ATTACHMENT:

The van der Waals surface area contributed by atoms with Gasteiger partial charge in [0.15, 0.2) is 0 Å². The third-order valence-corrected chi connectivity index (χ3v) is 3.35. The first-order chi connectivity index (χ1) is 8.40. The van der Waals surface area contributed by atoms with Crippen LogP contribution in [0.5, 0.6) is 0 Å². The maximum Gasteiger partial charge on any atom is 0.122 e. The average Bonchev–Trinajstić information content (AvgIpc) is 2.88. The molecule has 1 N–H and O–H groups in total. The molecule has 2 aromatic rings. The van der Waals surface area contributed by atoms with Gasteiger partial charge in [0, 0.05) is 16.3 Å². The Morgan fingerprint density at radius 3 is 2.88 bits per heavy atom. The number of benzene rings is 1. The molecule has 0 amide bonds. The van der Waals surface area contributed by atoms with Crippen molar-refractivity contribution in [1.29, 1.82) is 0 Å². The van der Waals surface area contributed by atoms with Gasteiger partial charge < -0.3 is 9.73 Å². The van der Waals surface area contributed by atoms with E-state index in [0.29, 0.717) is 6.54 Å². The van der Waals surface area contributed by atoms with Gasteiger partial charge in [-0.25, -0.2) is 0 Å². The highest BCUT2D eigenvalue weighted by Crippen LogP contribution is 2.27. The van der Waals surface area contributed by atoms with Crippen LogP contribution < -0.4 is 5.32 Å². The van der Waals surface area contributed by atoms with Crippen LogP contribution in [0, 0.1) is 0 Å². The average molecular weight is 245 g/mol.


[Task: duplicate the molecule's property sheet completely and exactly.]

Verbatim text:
The van der Waals surface area contributed by atoms with Gasteiger partial charge in [0.15, 0.2) is 0 Å². The third-order valence-corrected chi connectivity index (χ3v) is 3.35. The first-order chi connectivity index (χ1) is 8.40. The van der Waals surface area contributed by atoms with Crippen LogP contribution in [0.5, 0.6) is 0 Å². The maximum Gasteiger partial charge on any atom is 0.122 e. The average Bonchev–Trinajstić information content (AvgIpc) is 2.88. The molecule has 1 N–H and O–H groups in total. The molecule has 2 aromatic rings. The van der Waals surface area contributed by atoms with Gasteiger partial charge in [0, 0.05) is 16.3 Å². The Morgan fingerprint density at radius 3 is 2.88 bits per heavy atom. The number of benzene rings is 1. The molecule has 0 amide bonds. The van der Waals surface area contributed by atoms with Crippen molar-refractivity contribution in [1.29, 1.82) is 0 Å². The van der Waals surface area contributed by atoms with Gasteiger partial charge < -0.3 is 9.73 Å². The van der Waals surface area contributed by atoms with E-state index in [0.29, 0.717) is 6.54 Å². The van der Waals surface area contributed by atoms with Gasteiger partial charge in [-0.25, -0.2) is 0 Å². The highest BCUT2D eigenvalue weighted by Crippen LogP contribution is 2.27. The van der Waals surface area contributed by atoms with Crippen LogP contribution < -0.4 is 5.32 Å². The van der Waals surface area contributed by atoms with Crippen LogP contribution in [0, 0.1) is 0 Å². The average molecular weight is 245 g/mol.